Table 7-1 Event Handler Place Holders
    Place Holder Definition

    %eventname%

    The name of the event.

    %severity%

    The severity of the event as a string. (Alert, Clear, Warning, Node Down)

    %timestamp%

    The timestamp of the event occurrence. (MM-dd-yyyy hh:mm:ss Example: 05-22-01 05:22:00 AM

    %targetname%

    Name of the target.

    %targettype%

    Type of the target. (oracle_sysman_node, oracle_sysman_database, oracle_sysman_listener)

    %occ_no%

    The occurrence number of the event.

    %assignee%

    The assignee for this event.

    %node%

    The node on which the event occurred, not to be confused with target.

    %output%

    The output associated with the event occurrence.

    %owner%

    The owner of the event.

    To specify the message format that the template should use, the following format should be used:

    /com/oracle/sysman/em/eventlogger/templates/<template-name>/message = <message format>
    
    

    Example:

    /com/oracle/sysman/em/eventlogger/templates/MyTemplate/message = %eventname% was triggered on %node% at 
    severity %severity%
    
    

    This example generates a logged message of the form:

    TablespaceUsage was triggered on dlsun1234 at severity warning
    
    Log file

    Each template must specify the log file to which it will write:

    /com/oracle/sysman/em/eventlogger/templates/<template-name>/logfile=<logfilename>
    
    

    Example:

    /com/oracle/sysman/em/eventlogger/templates/MyTemplate/logfile = /u1/myhome/myevents.log
    
    

    An optional property can be specified to indicate whether or not the logfile should be appended or overwritten for each session that the Event Handler starts:

    /com/oracle/sysman/em/eventlogger/templates/<template-name>/appendonstart = <true/false>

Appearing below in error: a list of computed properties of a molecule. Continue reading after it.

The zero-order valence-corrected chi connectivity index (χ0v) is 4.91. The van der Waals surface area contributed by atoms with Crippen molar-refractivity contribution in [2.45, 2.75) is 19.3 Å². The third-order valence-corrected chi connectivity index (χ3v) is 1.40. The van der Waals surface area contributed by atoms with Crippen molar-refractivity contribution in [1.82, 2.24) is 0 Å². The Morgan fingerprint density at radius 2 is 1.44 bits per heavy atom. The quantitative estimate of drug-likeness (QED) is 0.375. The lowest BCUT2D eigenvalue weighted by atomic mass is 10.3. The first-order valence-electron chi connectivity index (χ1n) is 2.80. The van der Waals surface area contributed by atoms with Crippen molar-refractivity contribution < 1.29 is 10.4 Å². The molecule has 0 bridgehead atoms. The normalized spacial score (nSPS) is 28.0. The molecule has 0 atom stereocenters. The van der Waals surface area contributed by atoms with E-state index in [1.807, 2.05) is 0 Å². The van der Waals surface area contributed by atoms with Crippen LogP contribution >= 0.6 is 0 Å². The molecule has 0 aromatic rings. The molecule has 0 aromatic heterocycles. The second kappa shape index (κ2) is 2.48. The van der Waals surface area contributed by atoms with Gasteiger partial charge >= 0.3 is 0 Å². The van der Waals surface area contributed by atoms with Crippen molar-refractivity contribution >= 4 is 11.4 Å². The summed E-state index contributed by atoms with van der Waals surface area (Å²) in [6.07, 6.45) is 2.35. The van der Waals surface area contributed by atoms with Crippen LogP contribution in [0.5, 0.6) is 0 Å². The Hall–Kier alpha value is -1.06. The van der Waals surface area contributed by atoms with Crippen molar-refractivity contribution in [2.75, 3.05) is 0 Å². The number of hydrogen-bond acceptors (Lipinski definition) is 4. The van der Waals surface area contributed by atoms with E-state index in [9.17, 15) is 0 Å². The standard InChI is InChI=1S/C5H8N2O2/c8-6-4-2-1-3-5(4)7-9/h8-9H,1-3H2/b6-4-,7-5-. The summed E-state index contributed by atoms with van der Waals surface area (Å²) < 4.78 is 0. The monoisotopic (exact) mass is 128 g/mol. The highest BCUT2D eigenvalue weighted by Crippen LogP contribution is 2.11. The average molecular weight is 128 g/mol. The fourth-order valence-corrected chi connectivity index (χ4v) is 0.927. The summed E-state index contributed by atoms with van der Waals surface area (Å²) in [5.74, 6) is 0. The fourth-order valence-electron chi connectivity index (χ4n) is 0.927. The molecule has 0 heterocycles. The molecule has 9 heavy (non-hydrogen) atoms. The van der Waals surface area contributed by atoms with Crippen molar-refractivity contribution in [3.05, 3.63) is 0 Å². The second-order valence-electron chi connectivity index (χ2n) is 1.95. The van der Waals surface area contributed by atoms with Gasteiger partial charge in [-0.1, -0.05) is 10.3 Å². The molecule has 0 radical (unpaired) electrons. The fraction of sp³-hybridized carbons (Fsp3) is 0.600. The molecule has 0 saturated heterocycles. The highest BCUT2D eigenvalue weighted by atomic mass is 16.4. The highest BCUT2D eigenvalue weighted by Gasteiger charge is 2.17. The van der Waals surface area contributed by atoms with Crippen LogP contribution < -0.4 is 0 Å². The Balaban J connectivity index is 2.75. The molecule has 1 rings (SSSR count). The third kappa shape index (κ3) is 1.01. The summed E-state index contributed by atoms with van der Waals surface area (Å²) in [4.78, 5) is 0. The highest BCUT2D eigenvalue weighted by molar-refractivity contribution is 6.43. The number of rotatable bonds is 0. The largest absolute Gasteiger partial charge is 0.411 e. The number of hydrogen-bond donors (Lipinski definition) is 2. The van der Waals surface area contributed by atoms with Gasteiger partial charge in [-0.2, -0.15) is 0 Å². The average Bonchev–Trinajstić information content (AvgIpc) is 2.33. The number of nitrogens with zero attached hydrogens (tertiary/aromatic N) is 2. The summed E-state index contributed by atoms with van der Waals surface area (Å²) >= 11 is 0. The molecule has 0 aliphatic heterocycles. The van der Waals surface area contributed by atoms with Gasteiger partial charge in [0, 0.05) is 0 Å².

The default value is false, meaning each time the Event Handler starts, any old logfile entries will be overwritten by new log entries.


    Note:

    Forward slashes ("/") should always be used when specifying a path to ensure compatibility with both UNIX and Windows systems.


    Multiple Event Logger Templates

    In cases where the conditions of more than one template are met, all matching templates will be executed. Since each template has its own log file, it is possible to log events to multiple log files on one event notification.

    An example of an entry in a template file would be:

    /com/oracle/sysman/em/eventlogger/templates/foo/eventname=cputest
    
    /com/oracle/sysman/em/eventlogger/templates/foo/message=%eventname% fired on %node%: Cpu usage on 
    %targetname% is high! occ_no: %occ_no% Severity: %severity% Time: %timestamp%
    
    /com/oracle/sysman/em/eventlogger/templates/foo/logfile=%ORACLEHOME%/sysman/log/ev.log
    
    /com/oracle/sysman/em/eventlogger/templates/foo/appendonstart=true
    

    The template definition above assigns all events named cputest to the template named foo. The optional appendonstart entry has also been specified. Whenever a cputest event fires, the logged output will appear in the file %ORACLE_HOME%/sysman/log/ev.log as follows:

    cputest fired on smptest16: Cpu usage on smptest16 is high! occ_no: 21 Severity: Alert Time: 
    10-21-2001 02:39:29 PM
    
    
    
    The Command Executor Templates

    The Command Executor executes simple commands in response to event occurrences. The Command Executor looks at a set of user-defined templates to decide what command to execute in response to event occurrences.

    Templates are configuration entries that tell the Command Executor: the events to which the templates apply and the command to execute.

    You can have multiple templates defined. Each template must be uniquely identified by name. Each template should specify the following:

    The events to which the template applies

    Use this format:

    /com/oracle/sysman/em/commandexecutor/templates/<template-name>/<property-name> = <value>
    
    

    where: